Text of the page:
Hamborsky's family has decided not to file more appeals, he said.
Hamborsky, who is incarcerated at the State Correctional Institute at Cambridge Springs, Crawford County, is not likely to appear on the show. Sue McNaughton, a spokeswoman for the corrections department, said visitors are not allowed to bring recording devices, including cameras, into prisons.
Hamborsky can meet with a producer if she places the person's name on her visiting list, McNaughton said. The only tools a producer could use to record the interview would be pen and paper.
Filming is expected to continue through Nov. 15. The episode is tentatively scheduled to air in May.
Liz Zemba is a reporter for Trib Total Media. She can be reached at 412-601-2166 or email@example.com.
Show commenting policy
TribLive commenting policy
You are solely responsible for your comments and by using TribLive.com you agree to our Terms of Service.
We moderate comments. Our goal is to provide substantive commentary for a general readership. By screening submissions, we provide a space where readers can share intelligent and informed commentary that enhances the quality of our news and information.
While most comments will be posted if they are on-topic and not abusive, moderating decisions are subjective. We will make them as carefully and consistently as we can. Because of the volume of reader comments, we cannot review individual moderation decisions with readers.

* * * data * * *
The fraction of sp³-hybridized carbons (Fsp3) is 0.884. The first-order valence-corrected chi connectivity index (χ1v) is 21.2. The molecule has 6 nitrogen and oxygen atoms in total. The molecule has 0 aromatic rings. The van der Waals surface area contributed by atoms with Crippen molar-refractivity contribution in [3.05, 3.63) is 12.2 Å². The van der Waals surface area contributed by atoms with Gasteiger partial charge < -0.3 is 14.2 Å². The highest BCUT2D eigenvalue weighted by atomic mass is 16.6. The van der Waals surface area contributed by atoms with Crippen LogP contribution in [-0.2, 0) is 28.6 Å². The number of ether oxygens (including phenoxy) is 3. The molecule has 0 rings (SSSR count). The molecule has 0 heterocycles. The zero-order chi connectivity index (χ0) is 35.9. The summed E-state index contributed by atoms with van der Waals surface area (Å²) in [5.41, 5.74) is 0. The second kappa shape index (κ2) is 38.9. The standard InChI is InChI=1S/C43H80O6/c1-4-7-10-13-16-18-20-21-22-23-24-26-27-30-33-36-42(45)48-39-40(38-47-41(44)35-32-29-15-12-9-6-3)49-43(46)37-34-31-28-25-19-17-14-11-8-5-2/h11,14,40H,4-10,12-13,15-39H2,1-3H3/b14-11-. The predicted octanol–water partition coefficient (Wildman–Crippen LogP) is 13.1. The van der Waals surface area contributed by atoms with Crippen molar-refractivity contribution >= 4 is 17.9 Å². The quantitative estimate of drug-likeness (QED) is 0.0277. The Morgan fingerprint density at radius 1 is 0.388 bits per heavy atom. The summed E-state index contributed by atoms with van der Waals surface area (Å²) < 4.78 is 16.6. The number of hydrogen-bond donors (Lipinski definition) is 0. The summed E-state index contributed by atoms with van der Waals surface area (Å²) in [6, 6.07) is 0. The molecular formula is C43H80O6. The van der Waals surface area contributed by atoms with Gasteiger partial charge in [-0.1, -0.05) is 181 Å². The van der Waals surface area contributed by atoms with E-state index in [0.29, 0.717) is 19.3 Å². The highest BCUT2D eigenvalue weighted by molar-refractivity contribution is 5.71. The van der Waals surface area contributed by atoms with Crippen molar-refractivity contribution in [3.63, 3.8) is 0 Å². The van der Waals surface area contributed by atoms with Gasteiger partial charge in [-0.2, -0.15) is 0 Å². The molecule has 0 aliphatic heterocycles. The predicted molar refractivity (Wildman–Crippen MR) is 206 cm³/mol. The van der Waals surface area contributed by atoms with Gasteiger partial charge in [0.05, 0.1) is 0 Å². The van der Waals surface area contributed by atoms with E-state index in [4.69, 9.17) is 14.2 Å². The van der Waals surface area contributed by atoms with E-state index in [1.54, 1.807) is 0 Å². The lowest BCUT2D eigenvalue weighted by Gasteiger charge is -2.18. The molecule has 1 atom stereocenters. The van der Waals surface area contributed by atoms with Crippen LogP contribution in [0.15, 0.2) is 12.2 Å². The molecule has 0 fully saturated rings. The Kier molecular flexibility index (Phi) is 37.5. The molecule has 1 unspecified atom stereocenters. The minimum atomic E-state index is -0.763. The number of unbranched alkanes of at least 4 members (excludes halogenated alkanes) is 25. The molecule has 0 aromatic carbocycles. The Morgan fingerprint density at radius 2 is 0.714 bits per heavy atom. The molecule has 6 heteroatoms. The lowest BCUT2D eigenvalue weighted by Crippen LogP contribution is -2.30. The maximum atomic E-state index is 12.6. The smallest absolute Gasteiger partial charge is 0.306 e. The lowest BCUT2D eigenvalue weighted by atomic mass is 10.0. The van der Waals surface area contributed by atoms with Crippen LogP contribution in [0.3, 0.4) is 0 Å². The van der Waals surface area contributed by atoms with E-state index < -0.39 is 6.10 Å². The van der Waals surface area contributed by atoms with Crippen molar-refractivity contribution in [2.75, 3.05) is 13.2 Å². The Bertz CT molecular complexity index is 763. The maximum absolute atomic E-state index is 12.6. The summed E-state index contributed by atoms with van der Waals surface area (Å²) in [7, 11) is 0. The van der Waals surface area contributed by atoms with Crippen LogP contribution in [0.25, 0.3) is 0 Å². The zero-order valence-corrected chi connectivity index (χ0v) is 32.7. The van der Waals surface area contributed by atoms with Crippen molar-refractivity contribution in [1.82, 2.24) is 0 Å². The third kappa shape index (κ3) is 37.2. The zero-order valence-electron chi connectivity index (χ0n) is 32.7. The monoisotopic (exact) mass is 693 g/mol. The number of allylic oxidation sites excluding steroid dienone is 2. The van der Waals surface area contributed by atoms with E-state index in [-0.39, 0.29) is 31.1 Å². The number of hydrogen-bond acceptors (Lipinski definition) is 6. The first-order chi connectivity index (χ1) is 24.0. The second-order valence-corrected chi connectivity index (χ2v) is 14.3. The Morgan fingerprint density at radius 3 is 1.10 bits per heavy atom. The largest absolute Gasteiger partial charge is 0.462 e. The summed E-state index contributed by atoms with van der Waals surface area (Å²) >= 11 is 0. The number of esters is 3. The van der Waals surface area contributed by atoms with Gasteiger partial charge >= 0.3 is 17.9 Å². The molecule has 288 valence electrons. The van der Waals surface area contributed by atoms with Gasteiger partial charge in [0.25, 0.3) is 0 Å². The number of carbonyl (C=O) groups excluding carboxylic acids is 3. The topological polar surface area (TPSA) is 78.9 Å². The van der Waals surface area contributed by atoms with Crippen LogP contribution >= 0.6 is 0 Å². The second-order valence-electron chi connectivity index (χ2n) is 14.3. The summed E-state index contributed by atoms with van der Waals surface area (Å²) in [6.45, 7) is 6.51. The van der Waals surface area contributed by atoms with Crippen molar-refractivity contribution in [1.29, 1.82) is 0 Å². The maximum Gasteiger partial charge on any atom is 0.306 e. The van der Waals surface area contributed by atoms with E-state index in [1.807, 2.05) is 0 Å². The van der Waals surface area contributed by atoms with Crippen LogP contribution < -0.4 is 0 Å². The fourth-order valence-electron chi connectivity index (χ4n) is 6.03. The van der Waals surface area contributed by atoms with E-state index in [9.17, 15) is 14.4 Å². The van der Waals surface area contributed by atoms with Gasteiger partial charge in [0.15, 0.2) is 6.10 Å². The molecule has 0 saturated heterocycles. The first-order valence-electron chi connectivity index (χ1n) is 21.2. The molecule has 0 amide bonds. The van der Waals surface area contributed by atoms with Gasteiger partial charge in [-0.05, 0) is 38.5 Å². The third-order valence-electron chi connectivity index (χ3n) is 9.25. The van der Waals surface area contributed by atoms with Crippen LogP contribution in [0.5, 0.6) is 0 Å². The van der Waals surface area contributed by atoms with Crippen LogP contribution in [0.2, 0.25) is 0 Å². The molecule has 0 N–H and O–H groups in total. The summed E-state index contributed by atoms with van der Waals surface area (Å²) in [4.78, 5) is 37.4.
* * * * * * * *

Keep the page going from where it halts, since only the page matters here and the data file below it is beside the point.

We value thoughtful comments representing a range of views that make their point quickly and politely. We make an effort to protect discussions from repeated comments either by the same reader or different readers.
We follow the same standards for taste as the daily newspaper. A few things we won't tolerate: personal attacks, obscenity, vulgarity, profanity (including expletives and letters followed by dashes), commercial promotion, impersonations, incoherence, proselytizing and SHOUTING. Don't include URLs to Web sites.
We do not edit comments. They are either approved or deleted. We reserve the right to edit a comment that is quoted or excerpted in an article. In this case, we may fix spelling and punctuation.
We welcome strong opinions and criticism of our work, but we don't want comments to become bogged down with discussions of our policies and we will moderate accordingly.
We appreciate it when readers and people quoted in articles or blog posts point out errors of fact or emphasis and will investigate all assertions. But these suggestions should be sent via e-mail. To avoid distracting other readers, we won't publish comments that suggest a correction. Instead, corrections will be made in a blog post or in an article.
- Connellsville Coker museum to open this month
- Fayette County auto dealer under fire for loans
- Dawson VFC selling tickets for gun bash at Linden Hall
- Students learn team building at Fluid Power Challenge at Penn State Fayette
- Perryopolis’ history reflects diverse heritage of region
- Ghost, legends to haunt halls of Connellsville library
- Curtain rises on Penn State Fayette’s Shakespeare Festival
- Passing through Connellsville, DC-bound cyclists ride for veterans
- Dunbar Township resident raises concerns about Morrell project
- Buckwheat, pancake supper fundraiser tradition for Ohiopyle firefighters
- Uniontown Art Club reaches Summit